Almanac Fashion: Colac ‘Ready-To-Wear’


KD rocking a synthetic knit jumper, Newtown, Geelong, 1982.


Almanac Fashion: Colac ‘Ready-to-Wear’


In a past life, a very long time ago, I used to be a model for covers of knitwear catalogues …


No I didn’t – but please refer to the photo above. I could’ve been. In this rarefied field, I reckon I could’ve been a contender. Maybe even great.


But anyway, to the topic at hand – Colac, a medium-sized regional centre in Victoria, as many would know: Colac and clothing, to be more precise. Clothes items are the link here.


I have to say, to begin with, that I love Colac. I really do. I love it a lot. I live in a locality called Gherang, in South West Victoria, about the same distance from Colac and Geelong. I often do my shopping in Colac – I like the slower pace of activity there, the less bustling streets, compared to the busy metropolis that is now ‘G – Town’. Colac, on the other hand, reminds me, in a pleasant way, of what Geelong was like when I grew up there in the sixties and seventies. When I stroll along Colac’s main street, Murray Street, it’s like I’ve walked back in time – many of the historic buildings have not been altered or knocked down, unlike Geelong, and the street still has that country town feel, with shops such as the newsagent which doubles as a quality bookshop and also features its own separate stationery department. Murray Street also possesses a couple of quaint arcades (even if some shop spaces in them are unoccupied), and there are often posters in the windows for local attractions, which used to be more the case in Geelong, too – things like amateur theatre, cabaret shows and a rural version of WWF. For some reason that escapes me, wrestling seems to be big in Colac, not the Graeco-Roman Olympic style, of course, but something along the lines of the World Championship wrestling variety people my age used to watch on TV as kids. Colac even possesses well-known local wrestling identities, judging by the headline size of the names of some of the aggressors on the posters. Possibly I could become the ‘Gherang Grappler’ myself, with a bit of basic training, though I’d have to wrestle in the veteran division, if ever there was one.


Recently, I’ve also been doing some clothing shopping in Colac and it has resulted in a couple of my current favourite ‘around home’ clothes. One is a mustardy/olive green long-sleeve top that others in the family think is the most hideous thing they’ve ever seen; another is a pair of navy blue wide-legged trousers that are about the loosest fit you could ever get for a person of my large size. I have never worn the top outside the parameters of the property where I live, or let anyone outside the family see me in it (apart from readers of this article), but it’s so comfortable and the fabric seemingly indestructible – the trousers are the same – that together they’ve given me an idea for a ‘bad clothing’ line that could really take off as fashion: clothes so bad that they are good.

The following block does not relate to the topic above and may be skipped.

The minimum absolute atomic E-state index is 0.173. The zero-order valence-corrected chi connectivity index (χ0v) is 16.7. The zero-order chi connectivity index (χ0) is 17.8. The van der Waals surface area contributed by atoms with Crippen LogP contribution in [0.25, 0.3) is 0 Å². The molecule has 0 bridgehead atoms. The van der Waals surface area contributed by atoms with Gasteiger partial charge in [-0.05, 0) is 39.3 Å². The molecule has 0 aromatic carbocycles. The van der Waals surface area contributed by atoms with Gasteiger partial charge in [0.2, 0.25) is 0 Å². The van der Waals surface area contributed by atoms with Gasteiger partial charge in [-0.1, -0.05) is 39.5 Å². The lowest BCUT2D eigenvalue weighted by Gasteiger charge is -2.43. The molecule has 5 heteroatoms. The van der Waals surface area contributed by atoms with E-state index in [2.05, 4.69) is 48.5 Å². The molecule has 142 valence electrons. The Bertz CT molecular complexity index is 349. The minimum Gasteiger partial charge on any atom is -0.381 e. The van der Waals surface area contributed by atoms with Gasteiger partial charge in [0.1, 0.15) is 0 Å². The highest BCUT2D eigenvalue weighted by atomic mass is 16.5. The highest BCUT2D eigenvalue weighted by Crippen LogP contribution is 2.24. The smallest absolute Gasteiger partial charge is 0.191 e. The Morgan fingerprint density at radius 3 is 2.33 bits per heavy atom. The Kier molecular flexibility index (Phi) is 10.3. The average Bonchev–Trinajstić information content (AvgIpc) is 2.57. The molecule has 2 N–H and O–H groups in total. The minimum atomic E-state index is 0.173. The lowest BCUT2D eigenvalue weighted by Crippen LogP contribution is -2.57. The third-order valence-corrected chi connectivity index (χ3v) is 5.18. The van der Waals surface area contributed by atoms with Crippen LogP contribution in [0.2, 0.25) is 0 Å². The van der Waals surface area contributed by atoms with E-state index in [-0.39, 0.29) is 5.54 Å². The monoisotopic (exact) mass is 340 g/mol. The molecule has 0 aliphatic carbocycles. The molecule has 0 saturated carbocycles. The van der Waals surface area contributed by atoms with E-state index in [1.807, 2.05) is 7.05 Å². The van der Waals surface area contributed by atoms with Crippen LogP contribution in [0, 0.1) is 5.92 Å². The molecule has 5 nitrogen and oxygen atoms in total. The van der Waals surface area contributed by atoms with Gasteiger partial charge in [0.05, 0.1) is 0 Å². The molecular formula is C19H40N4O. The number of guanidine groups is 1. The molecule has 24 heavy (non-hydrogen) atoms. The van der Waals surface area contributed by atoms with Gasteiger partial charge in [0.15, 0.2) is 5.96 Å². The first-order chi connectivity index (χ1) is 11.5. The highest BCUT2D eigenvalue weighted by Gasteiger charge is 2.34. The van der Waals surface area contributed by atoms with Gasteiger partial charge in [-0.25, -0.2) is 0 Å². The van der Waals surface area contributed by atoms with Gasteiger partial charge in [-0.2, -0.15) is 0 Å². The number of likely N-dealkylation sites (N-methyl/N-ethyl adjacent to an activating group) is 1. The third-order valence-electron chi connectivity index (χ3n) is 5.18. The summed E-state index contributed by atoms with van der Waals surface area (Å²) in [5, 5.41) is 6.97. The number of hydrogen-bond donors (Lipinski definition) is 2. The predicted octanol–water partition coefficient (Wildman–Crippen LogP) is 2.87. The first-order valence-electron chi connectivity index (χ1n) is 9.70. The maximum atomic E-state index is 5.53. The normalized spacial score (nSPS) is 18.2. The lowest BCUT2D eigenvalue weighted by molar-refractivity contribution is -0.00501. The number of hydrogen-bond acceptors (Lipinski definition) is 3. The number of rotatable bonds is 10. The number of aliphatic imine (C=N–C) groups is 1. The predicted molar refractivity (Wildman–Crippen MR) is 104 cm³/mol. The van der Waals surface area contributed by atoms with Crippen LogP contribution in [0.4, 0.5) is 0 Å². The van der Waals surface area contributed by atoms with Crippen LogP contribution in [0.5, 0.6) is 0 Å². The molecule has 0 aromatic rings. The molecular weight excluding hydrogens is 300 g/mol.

I got the underlying idea from an odd source. A couple of decades ago, I was helping a mate of mine (a visual artist) write his M. A. Degree in Fine Art, and in one part of it he discussed Picasso’s later career, where the great man apparently did some – to certain eyes anyway – pretty shithouse stuff, but because he was so great and had such a big reputation, inadvertently influenced a ‘bad painting’ movement connected to a number of fellow painters! (That’s the way I remember it, anyway – apologies to any learned art critics who read this!) It’s a bit like how some legendary musicians of the present could record albums of their farts and they would be lauded and sell through the roof.


Below is me in the examples of my proposed ‘bad clothing’ line mentioned above. What do you reckon?


KD with proposed ‘fashion line’ top and trousers, holding wood splitter, Gherang, 2021.



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Kevin Densley is a poet and writer-in-general. His fourth book-length poetry collection, Sacredly Profane, has just been published (late 2020) by Ginninderra Press. He is also the co-author of ten play collections for young people, as well as a multi Green Room Award nominated play, Last Chance Gas, which was published by Currency Press. Recent other writing includes screenplays for films with a tertiary education purpose. He laments the extinction of Cascade Pale Ale and Kiwi Lager.


  1. Luke Reynolds says

    Kevin, your ‘bad clothing’ line would be very popular in Colac. Maybe one of those empty arcade shops in Colac would be a great launching point.

    You’re a better man than me, the only clothes shopping I do is updating my cricket club apparel each year and receiving my Collingwood members shirt in the mail. The rest gets left to Mrs R.

  2. Kevin Densley says

    Thanks so much for your comments, Luke!

    I really thought I was on to something with this Colac piece! (?)

    And I do really love the place, and have visited there regularly since I was born, as one of Mum’s schoolfriends had their marital family home in Elliminyt – and we’d visit them regularly when I was a kid.

    I’ve even spent the occasional short spell in Colac Hospital, for those day procedures that one has to get done as one gets older – it’s a place with typical country town hospitality, too. Geelong Hospital feels like a busy metropolitan location in comparison.

    Finally, the lake is beautiful.

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